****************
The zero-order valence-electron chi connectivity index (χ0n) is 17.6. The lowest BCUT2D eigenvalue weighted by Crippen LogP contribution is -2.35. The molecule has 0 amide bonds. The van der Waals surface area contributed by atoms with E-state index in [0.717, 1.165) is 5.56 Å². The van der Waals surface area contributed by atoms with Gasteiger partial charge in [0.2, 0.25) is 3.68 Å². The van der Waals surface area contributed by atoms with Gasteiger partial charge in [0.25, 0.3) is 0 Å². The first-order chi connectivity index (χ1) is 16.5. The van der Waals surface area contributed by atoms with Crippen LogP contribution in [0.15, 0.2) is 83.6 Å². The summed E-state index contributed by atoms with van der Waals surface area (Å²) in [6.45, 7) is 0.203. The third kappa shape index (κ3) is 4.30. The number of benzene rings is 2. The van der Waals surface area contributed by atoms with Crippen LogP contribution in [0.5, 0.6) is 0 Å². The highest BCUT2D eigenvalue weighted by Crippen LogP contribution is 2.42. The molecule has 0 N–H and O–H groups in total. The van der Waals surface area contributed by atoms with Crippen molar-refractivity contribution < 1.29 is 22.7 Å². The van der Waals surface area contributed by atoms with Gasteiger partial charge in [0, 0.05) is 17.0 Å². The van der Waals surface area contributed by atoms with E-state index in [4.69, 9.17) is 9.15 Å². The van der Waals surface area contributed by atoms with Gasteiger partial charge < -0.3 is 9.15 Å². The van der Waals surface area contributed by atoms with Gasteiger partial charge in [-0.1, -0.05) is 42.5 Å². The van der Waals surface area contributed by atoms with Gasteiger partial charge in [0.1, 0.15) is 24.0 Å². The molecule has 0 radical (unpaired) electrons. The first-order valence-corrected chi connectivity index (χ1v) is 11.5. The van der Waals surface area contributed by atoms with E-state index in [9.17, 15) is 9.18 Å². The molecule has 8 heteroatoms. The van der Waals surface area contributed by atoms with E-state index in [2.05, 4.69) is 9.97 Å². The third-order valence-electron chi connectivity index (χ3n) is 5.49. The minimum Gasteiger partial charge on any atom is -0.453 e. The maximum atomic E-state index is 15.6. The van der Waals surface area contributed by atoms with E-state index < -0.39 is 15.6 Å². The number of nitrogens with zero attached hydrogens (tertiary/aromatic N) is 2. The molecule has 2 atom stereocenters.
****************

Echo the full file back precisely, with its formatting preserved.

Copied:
The zero-order valence-electron chi connectivity index (χ0n) is 17.6. The lowest BCUT2D eigenvalue weighted by Crippen LogP contribution is -2.35. The molecule has 0 amide bonds. The van der Waals surface area contributed by atoms with E-state index in [0.717, 1.165) is 5.56 Å². The van der Waals surface area contributed by atoms with Gasteiger partial charge in [0.2, 0.25) is 3.68 Å². The van der Waals surface area contributed by atoms with Gasteiger partial charge in [0.25, 0.3) is 0 Å². The first-order chi connectivity index (χ1) is 16.5. The van der Waals surface area contributed by atoms with Crippen LogP contribution in [0.15, 0.2) is 83.6 Å². The summed E-state index contributed by atoms with van der Waals surface area (Å²) in [6.45, 7) is 0.203. The third kappa shape index (κ3) is 4.30. The number of benzene rings is 2. The van der Waals surface area contributed by atoms with Crippen LogP contribution in [0.5, 0.6) is 0 Å². The highest BCUT2D eigenvalue weighted by Crippen LogP contribution is 2.42. The molecule has 0 N–H and O–H groups in total. The van der Waals surface area contributed by atoms with Crippen molar-refractivity contribution < 1.29 is 22.7 Å². The van der Waals surface area contributed by atoms with Gasteiger partial charge in [0, 0.05) is 17.0 Å². The van der Waals surface area contributed by atoms with E-state index in [4.69, 9.17) is 9.15 Å². The van der Waals surface area contributed by atoms with Gasteiger partial charge < -0.3 is 9.15 Å². The van der Waals surface area contributed by atoms with Gasteiger partial charge in [-0.1, -0.05) is 42.5 Å². The van der Waals surface area contributed by atoms with Gasteiger partial charge in [0.1, 0.15) is 24.0 Å². The molecule has 0 radical (unpaired) electrons. The first-order valence-corrected chi connectivity index (χ1v) is 11.5. The van der Waals surface area contributed by atoms with E-state index in [9.17, 15) is 9.18 Å². The molecule has 8 heteroatoms. The van der Waals surface area contributed by atoms with E-state index in [2.05, 4.69) is 9.97 Å². The third-order valence-electron chi connectivity index (χ3n) is 5.49. The minimum Gasteiger partial charge on any atom is -0.453 e. The maximum atomic E-state index is 15.6. The van der Waals surface area contributed by atoms with E-state index < -0.39 is 15.6 Å². The number of nitrogens with zero attached hydrogens (tertiary/aromatic N) is 2. The molecule has 2 atom stereocenters.